Alternative media and metrics for academic promotion.

By: Daniel Cabrera  

The moral and societal duty of an academic physician is to advance science, improve the care of his/her patients and share knowledge. Part of this role requires physicians to inform the public debate, responsibly influence policy and help translate complex practice for the public. As Clinician Educators our job is not to create knowledge obscura, trapped in ivory towers and only accessible to the enlightened; the knowledge we create and manage needs to impact our communities.

Academic Promotions and Tenure Committees in our institutions are charged with ensuring that the scholarly work of faculty impacts the academy. These committees aim to provide a promotion system rewarding the influence and significance of research, clinical care and education. The committees reward consistency and excellence.

The current scholarly publication citation system is a surrogate for this impact. The idea of creating an “impact factor” is to translate the relevance of a particular contribution in the appropriate spheres. However, these rankings are flawed; the metrics are often based on journal attributes instead of the specific works, they are easily manipulated, and most importantly, do not represent important constituents (e.g. front line clinicians, the public etc.). The majority of papers currently published are never cited and a significant percentage (as high as 30% in some studies) are never read.

However, we are not in Kansas anymore!


The open knowledge movement, facilitated via the advent of self-publication platforms (e.g. podcasts, blogs, DIY scientific journals), have allowed for rapid, targeted and massive dissemination of scientific knowledge (see Thoma).  Perhaps it is time we change the process of determining impact in this brave new world.  (Sorry, too many analogies.)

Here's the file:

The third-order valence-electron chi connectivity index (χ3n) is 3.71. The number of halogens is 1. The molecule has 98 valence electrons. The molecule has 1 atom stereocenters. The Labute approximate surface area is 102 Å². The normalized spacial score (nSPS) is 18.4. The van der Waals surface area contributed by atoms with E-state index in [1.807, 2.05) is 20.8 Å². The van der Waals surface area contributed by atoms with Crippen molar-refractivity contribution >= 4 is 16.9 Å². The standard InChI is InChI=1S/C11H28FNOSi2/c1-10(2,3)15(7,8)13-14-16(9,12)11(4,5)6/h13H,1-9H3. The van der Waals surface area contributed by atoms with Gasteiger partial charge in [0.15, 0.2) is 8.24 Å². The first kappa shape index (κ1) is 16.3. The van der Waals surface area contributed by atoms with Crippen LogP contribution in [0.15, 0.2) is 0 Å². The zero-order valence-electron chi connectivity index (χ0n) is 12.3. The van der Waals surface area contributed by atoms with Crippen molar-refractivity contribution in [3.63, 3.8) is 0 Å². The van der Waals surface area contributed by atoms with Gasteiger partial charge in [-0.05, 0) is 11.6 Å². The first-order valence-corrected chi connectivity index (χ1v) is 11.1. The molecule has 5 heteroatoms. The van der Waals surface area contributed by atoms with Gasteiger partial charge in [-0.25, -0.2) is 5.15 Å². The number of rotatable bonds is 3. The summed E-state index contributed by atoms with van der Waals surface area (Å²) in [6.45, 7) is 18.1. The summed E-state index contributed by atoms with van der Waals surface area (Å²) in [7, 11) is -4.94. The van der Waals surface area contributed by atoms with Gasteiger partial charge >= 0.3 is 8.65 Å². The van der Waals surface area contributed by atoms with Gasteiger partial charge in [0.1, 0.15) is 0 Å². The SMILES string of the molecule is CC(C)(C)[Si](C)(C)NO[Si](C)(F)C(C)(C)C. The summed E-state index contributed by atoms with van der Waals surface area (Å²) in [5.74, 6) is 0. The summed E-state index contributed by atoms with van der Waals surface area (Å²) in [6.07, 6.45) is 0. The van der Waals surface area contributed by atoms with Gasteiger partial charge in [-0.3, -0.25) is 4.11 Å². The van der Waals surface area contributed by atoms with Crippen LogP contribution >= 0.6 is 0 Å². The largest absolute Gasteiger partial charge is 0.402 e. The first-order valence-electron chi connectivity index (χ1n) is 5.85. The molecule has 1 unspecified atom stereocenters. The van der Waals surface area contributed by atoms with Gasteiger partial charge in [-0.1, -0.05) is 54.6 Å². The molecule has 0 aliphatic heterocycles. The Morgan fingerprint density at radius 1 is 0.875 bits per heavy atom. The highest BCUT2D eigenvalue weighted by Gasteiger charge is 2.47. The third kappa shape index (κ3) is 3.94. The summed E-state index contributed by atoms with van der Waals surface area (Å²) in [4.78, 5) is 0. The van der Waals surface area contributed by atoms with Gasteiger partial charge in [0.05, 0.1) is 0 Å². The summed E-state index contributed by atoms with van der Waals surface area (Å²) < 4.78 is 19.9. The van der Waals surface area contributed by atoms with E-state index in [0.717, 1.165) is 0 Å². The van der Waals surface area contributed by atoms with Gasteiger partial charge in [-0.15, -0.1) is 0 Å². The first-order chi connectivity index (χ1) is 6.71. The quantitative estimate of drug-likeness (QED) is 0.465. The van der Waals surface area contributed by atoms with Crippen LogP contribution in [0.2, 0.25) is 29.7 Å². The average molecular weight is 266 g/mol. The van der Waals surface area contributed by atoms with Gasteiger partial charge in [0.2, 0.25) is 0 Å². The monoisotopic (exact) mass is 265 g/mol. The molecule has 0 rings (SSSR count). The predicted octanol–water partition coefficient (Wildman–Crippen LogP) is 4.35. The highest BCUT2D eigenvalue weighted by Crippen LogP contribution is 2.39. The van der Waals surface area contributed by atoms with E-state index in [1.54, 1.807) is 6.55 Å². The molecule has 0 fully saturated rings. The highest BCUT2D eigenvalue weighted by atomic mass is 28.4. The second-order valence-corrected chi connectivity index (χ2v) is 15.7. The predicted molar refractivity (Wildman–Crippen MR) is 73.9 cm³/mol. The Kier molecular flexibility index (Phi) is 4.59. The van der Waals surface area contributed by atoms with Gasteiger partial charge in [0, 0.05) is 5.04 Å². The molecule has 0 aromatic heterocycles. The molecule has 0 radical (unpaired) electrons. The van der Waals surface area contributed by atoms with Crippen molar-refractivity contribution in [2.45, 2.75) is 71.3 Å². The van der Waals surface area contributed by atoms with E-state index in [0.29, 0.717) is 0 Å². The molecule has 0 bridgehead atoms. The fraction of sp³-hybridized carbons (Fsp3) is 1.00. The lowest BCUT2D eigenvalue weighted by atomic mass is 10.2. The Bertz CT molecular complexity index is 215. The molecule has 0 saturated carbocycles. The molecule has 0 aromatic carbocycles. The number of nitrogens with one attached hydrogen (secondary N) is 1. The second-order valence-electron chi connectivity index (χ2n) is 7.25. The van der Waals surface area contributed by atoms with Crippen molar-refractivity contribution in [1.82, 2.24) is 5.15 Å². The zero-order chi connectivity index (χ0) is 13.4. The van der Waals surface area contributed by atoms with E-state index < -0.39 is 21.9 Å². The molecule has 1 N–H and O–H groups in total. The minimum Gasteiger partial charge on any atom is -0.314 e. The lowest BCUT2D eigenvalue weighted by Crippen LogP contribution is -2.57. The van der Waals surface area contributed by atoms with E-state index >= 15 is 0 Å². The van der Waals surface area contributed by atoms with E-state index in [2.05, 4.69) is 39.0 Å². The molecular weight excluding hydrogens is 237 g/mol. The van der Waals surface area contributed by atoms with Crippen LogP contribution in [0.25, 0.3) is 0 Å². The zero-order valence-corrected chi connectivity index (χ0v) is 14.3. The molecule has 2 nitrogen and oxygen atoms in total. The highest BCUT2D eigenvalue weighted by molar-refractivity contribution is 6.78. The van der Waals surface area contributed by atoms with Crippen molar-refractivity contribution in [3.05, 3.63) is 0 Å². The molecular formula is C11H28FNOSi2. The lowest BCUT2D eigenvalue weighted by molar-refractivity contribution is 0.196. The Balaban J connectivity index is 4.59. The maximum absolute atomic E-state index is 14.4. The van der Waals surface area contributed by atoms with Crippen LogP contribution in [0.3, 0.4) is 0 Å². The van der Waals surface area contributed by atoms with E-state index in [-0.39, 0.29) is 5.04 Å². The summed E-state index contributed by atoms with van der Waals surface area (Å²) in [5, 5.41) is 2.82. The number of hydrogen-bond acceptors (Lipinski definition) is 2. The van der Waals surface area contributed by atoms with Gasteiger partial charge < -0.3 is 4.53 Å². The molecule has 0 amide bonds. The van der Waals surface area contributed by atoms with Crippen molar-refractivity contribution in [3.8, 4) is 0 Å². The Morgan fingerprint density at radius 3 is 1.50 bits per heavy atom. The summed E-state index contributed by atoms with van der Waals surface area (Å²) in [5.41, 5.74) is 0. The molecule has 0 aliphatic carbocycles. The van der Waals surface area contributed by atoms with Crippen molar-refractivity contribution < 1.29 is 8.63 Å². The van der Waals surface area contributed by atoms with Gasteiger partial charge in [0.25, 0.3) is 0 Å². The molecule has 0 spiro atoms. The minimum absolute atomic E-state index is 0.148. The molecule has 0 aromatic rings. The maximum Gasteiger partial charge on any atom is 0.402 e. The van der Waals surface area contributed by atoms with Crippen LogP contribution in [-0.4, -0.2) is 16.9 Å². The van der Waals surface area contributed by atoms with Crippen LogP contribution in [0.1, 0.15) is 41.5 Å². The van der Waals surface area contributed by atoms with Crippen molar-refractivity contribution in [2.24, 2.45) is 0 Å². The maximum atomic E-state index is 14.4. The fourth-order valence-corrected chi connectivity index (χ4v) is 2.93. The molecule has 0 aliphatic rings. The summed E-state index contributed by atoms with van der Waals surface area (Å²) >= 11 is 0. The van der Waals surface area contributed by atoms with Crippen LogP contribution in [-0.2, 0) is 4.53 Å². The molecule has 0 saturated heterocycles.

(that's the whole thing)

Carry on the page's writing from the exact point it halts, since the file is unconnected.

New metrics of influence can include downloads, likes, shares, page views, bookmarked content and conversations in communities of practice.  Of course, the question arises, are these metrics accurate surrogates of reflection, collaboration and enhanced  conversations about scholarly work?

Some academic physicians are early adopters, embracing the change to new metrics; (see @melissaterras). (We’ve written about this before on ICE – click here to review the post.)

As Clinician Educators, we should champion the movement from a 50-year old journal-based index that imperfectly served as a surrogate of influence to modern analytics with the ability to monitor, measure and share the real-time influence of scholars in the their institutional spheres but also in their public spheres. The goal should be  translating knowledge from the lyceum to the agora, from ivory towers to Twitter.

Image by JD Hancock (flickr) used under Creative Commons License (CC BY 2.0)

References and further reading





Author: International Clinician Educators Blog

The ICE blog: Connecting Clinician Educators around the world. Visit our website at!

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